To Kiss or Not to Kiss? 4 First Date Scenarios

To Kiss or Not to Kiss?  4 First Date Scenarios

To kiss or not to kiss on a first date?

Clients ask me for advice about whether they should kiss on the first date and I can’t give them a simple answer.  There are a lot of people in this world and each person is comfortable moving a relationship forward at his or her own speed.  What is too fast for you may be agonizingly slow for your potential partner.  And vice versa.

Just last week, for example, my client on the autism spectrum broke the touch barrier by holding hands with a neurotypical potential partner and the date started falling apart from there.  The potential partner said that my client broke the touch barrier too quickly.  (Personally, I would not have guessed than a NT would have reacted that way to hand holding!)

So now that we are clear that people are comfortable with different levels of touch and intimacy at different times, let’s tackle the tough end-of-date question:  To kiss or not to kiss?


This scenario may be the most frustrating, especially for neurodiverse people because it is so difficult to get a date in the first place.  It pains me, as a coach, to see my clients with autism or aspergers finally landing a date, enjoying themselves on it, and then getting “shot down” at the end of the evening.

Why wouldn’t your potential partner want to kiss you on a first date?  I’m going to start an incomplete list of reasons, and you can add your ideas in the Comments, below.  Your potential partner may not kiss you on the first date because he or she…

  • …wants to make you work for his or her affection
  • …doesn’t want to create the impression that he or she is “easy” or promiscuous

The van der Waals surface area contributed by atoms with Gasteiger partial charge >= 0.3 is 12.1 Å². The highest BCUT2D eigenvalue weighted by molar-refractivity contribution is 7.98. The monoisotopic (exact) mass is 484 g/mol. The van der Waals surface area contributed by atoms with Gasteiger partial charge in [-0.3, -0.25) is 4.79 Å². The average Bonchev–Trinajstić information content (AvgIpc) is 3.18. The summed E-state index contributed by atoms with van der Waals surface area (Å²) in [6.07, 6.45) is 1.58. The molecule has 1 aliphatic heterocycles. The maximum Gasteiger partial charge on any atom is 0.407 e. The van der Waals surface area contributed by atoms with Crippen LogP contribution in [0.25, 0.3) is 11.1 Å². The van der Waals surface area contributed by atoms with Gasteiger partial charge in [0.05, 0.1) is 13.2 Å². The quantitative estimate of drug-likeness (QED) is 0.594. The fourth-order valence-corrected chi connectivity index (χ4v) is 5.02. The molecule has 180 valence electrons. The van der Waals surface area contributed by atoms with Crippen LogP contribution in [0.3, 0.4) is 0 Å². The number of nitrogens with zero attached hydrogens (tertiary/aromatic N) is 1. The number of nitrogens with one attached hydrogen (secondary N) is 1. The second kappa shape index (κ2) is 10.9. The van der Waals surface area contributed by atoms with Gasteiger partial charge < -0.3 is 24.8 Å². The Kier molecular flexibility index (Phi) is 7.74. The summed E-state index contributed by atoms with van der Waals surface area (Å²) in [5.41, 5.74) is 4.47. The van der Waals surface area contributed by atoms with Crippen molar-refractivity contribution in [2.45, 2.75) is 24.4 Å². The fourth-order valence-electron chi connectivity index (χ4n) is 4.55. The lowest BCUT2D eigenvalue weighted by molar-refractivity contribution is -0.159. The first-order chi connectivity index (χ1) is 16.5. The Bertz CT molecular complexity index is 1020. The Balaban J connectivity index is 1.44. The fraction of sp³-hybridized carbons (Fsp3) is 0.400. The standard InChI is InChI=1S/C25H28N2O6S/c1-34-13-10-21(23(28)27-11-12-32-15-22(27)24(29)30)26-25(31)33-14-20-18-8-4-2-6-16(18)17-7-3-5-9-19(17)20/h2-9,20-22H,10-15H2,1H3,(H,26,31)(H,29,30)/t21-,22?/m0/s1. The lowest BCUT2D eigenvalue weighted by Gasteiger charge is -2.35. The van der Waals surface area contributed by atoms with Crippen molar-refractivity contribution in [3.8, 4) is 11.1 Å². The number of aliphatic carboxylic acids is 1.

• …wants to wait for a special moment
  • …is nervous
  • …is religious
  • …wants to build a friendship first
  • …isn’t comfortable kissing in public
  • …doesn’t enjoy kissing
  • …is touch sensitive (and may feel like kissing is two faces smooshing together)
Of course, the world isn’t all rainbows and roses.  Sometimes your potential partner may not kiss you on the first date because he or she…
  • …isn’t that excited by your date
  • …isn’t that attracted to you
  • …doesn’t trust you yet
  • …is germaphobic
Try not to take it personally when your potential partner does not want to kiss.  Everybody has dates like that!


Let’s start with this question:  How much do you like your potential partner?

You may answer, “not much,” in which case you don’t care whether the date ends with a handshake or less.  (Frankly, if your potential partner is perceptive, he or she will sense your lack of interest.)
But if you like your date or you see potential, then you have to think about building momentum and minimizing awkwardness.
Here’s what you don’t want to happen at the end of a good date:
  • Your potential partner leans in for a kiss and you give him or her your cheek
  • You let your potential partner kiss you even though you aren’t comfortable with it

Allowing either of those two things to happen sends mixed messages to your potential partner:  You have shown interest in him or her the entire date and then you’re ending the date with a non-verbal message of discomfort.

Am I saying that you have to kiss when you like your potential partner?  No.  There is nothing wrong with wanting to wait, but communicate that.  And communicate it long before your potential partner leans in for a smooch.